Our Pathetic Age comes out on November 15.
Fitz and the Tantrums All the Feels
Okay, so let’s back it up a bit. Let’s go back to 2010, when Fitz and the Tantrums first showed up and dropped “MoneyGrabber” into our laps. Do you remember that? It was a while ago, but come on, it wasn’t that long ago.
I remember that. I remember loving that song; listening to it so much it could be almost described as unhealthy amount of times. The neo-soul thing wasn’t new, but this crew had put a polish and shine on their take on the genre and that song popped.
Now as for the rest of the album, Pickin’ Up the Pieces – it was fine. There wasn’t anything that I felt matched the magic and bolt of lightning of “MoneyGrabber,” but it was a solid debut nonetheless. They followed that up with More Than Just a Dream (2013,) which was fine and then Fitz and the Tantrums (2016,) which was where they lost me. That “HandClap” song is the sound of nightmares, especially if you’re the parent of a young child.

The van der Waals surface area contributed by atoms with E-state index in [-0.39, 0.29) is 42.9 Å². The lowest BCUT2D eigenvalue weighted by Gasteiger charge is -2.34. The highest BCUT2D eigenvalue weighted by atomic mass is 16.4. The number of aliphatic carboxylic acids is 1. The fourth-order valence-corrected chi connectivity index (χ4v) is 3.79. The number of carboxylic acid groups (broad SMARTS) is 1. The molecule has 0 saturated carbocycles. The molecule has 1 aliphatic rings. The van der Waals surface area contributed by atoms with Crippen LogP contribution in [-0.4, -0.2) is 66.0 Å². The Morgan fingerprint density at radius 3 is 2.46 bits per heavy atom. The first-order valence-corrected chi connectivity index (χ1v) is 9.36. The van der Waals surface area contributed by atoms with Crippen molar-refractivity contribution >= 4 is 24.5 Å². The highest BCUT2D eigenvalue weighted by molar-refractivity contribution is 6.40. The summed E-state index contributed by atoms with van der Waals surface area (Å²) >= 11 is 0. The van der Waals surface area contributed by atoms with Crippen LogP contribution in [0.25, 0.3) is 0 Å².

The band is now back with their fourth album, All the Feels, and comes after a period that singer Michael “Fitz” Fitzpatrick described on Instagram as one full of “so many highs and lows this last year but we’ll make it through together.” In a statement, he added that the new album “has all the emotions.”
All the emotions, huh? I’m going to hold you to that, sir.
Vida Blue Crossing Lines
With Phish’s summer tour now officially in the books, it’s solo project season for the band. Bassist Mike Gordon is doing a tour later on, Trey Anastasio is out there playing any chance he gets and earlier this week, keyboardist Page McConnell got his side project, Vida Blue, officially back on track. One can only imagine what drummer Jon Fishman is doing to kill time. I mean, the dude plays a vacumm. All bets are off.